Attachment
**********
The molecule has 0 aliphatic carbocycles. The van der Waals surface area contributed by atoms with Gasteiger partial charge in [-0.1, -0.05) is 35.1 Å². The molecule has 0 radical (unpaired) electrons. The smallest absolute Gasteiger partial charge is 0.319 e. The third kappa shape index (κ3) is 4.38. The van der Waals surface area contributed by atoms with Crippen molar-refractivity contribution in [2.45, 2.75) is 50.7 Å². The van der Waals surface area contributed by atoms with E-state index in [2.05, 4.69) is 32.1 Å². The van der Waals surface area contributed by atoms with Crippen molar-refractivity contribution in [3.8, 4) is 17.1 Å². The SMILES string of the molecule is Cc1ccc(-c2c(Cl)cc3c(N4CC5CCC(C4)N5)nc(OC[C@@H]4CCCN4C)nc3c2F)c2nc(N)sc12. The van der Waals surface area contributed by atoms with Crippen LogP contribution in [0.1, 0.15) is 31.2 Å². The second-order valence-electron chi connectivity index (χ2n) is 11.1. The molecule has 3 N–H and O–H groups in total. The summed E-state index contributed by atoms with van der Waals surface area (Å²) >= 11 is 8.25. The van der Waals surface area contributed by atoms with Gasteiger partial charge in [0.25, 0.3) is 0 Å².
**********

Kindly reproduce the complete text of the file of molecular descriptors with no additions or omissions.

The molecule has 0 aliphatic carbocycles. The van der Waals surface area contributed by atoms with Gasteiger partial charge in [-0.1, -0.05) is 35.1 Å². The molecule has 0 radical (unpaired) electrons. The smallest absolute Gasteiger partial charge is 0.319 e. The third kappa shape index (κ3) is 4.38. The van der Waals surface area contributed by atoms with Crippen molar-refractivity contribution in [2.45, 2.75) is 50.7 Å². The van der Waals surface area contributed by atoms with E-state index in [2.05, 4.69) is 32.1 Å². The van der Waals surface area contributed by atoms with Crippen molar-refractivity contribution in [3.8, 4) is 17.1 Å². The SMILES string of the molecule is Cc1ccc(-c2c(Cl)cc3c(N4CC5CCC(C4)N5)nc(OC[C@@H]4CCCN4C)nc3c2F)c2nc(N)sc12. The van der Waals surface area contributed by atoms with Crippen LogP contribution in [0.1, 0.15) is 31.2 Å². The second-order valence-electron chi connectivity index (χ2n) is 11.1. The molecule has 3 N–H and O–H groups in total. The summed E-state index contributed by atoms with van der Waals surface area (Å²) >= 11 is 8.25. The van der Waals surface area contributed by atoms with Gasteiger partial charge in [0.25, 0.3) is 0 Å².